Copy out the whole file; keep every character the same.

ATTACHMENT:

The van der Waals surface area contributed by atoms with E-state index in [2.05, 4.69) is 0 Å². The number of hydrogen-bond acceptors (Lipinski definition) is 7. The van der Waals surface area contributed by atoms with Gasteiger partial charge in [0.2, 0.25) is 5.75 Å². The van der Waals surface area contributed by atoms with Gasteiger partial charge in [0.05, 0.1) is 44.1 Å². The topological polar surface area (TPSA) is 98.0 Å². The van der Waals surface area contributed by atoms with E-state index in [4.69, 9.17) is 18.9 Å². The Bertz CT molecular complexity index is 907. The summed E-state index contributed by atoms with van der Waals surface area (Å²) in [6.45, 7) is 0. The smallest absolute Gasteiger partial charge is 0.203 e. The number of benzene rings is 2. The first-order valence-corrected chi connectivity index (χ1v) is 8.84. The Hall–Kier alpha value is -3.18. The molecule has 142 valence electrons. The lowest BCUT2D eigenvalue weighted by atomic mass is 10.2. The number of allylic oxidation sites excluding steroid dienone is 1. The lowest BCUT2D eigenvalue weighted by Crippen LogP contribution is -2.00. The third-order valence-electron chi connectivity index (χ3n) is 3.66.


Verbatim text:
The van der Waals surface area contributed by atoms with E-state index in [2.05, 4.69) is 0 Å². The number of hydrogen-bond acceptors (Lipinski definition) is 7. The van der Waals surface area contributed by atoms with Gasteiger partial charge in [0.2, 0.25) is 5.75 Å². The van der Waals surface area contributed by atoms with Gasteiger partial charge in [0.05, 0.1) is 44.1 Å². The topological polar surface area (TPSA) is 98.0 Å². The van der Waals surface area contributed by atoms with E-state index in [4.69, 9.17) is 18.9 Å². The Bertz CT molecular complexity index is 907. The summed E-state index contributed by atoms with van der Waals surface area (Å²) in [6.45, 7) is 0. The smallest absolute Gasteiger partial charge is 0.203 e. The number of benzene rings is 2. The first-order valence-corrected chi connectivity index (χ1v) is 8.84. The Hall–Kier alpha value is -3.18. The molecule has 142 valence electrons. The lowest BCUT2D eigenvalue weighted by atomic mass is 10.2. The number of allylic oxidation sites excluding steroid dienone is 1. The lowest BCUT2D eigenvalue weighted by Crippen LogP contribution is -2.00. The third-order valence-electron chi connectivity index (χ3n) is 3.66.